Most people in the financial industry understand that check fraud is a gigantic problem for banks. Even in this era of electronic payments, check fraud is a trillion dollar problem worldwide.
In particular, consumers are often being approached by a “Nigerian prince,” or some equivalent, and many fall for the scam. “It’s an incredible amount of money lost over the years, and the problem is not going away. The numbers are rising,” Joshua Weiss, founder and CEO of TeliApp (Linden), told us.
These scams work like this: Criminals profile you to see if you’re a likely candidate for the scam. Then they make you an offer. For example, someone just out of college might receive an offer of a job online, perhaps to be a remote executive assistant to an international businessperson. Posing as the employer, the scam artist offers him a $3,000/month salary.
When the “employee” receives the first check, however, it’s for $4,000. The fake employer then asks the employee to wire $1,000 back via Western Union. The check has already been deposited in the bank and is available for withdrawal, so the employee goes ahead and transfers the funds. The next day, the check bounces, and the scammed employee has overdrawn his account.
To combat this problem, TeliApp developed an artificial intelligence (AI)/deep machine learning solution called “Fraud Detect” that is fine-tuned to detect fraud before banks and consumers are caught irretrievably in the crosshairs of scammers. The solution significantly reduces this type of check fraud, and helps mitigate synthetic identity fraud and money laundering.
The AI engine “cannibalizes all of your data, understands your trends and behaviors, knows the things you spend money on and your deposit history,” so it can detect anomalies very quickly. Joshua Weiss of TeliApp
According to Weiss, Fraud Detect hooks into the company’s Draconis AI engine, and can eliminate virtually 100 percent of this problem. For people with bank accounts, the AI engine “cannibalizes all of your data, understands your trends and behaviors, knows the things you spend money on and your deposit history,” so it can detect anomalies very quickly. When it starts to see deposits that don’t make sense because they don’t jive with your normal behavior, it will flag them.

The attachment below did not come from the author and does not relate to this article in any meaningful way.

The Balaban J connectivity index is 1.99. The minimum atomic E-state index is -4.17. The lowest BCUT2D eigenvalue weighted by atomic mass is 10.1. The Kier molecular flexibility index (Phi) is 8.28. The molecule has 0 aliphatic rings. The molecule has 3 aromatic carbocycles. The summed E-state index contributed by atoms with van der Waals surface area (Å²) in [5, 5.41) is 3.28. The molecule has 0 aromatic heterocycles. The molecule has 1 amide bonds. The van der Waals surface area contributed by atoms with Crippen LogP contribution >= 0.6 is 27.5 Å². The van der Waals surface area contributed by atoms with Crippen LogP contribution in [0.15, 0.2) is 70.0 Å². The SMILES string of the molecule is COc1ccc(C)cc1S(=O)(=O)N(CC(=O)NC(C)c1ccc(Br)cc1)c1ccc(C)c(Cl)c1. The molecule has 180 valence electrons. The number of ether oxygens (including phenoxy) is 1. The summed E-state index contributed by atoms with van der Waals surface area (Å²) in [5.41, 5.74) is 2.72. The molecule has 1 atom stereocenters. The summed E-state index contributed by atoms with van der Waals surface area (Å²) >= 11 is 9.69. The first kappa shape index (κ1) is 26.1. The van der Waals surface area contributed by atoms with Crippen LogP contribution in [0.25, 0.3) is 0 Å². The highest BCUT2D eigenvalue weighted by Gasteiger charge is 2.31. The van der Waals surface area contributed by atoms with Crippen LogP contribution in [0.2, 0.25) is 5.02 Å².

This doesn’t necessarily mean that there is fraud. Sometimes a person will make an unusual deposit because she has received a windfall, an inheritance or a refund. But the software also looks for certain numbers that are prevalent in Nigerian-prince type scams, such as $2,850 or $3,150.
TeliApp has developed interface modules for retail and commercial use, so banks can monitor accounts more efficiently, “and finally say goodbye to this rampant problem,” Weiss said.
“We are very close to a memorandum of understanding with our first bank. We have some strong relationships with larger banks, and have taken many, many meetings with risk-analysis, cyber-security and business-development officials,” Weiss stated.
TeliApp was challenged to develop a data set with nonpersonally identifiable information that could tell the banks which deposits weren’t real and which checks were fraudulent. “And, so far, it [the AI engine] has responded with near 100 percent accuracy.”
Side Projects Prove AI Engine’s Worth
Draconis has been under development for seven years, and Weiss said that targeting check fraud had always been the company’s intention. Along the way, TeliApp got caught up in a number of “side projects” using the AI engine that the team needed to implement to prove to themselves that their technology was state of the art.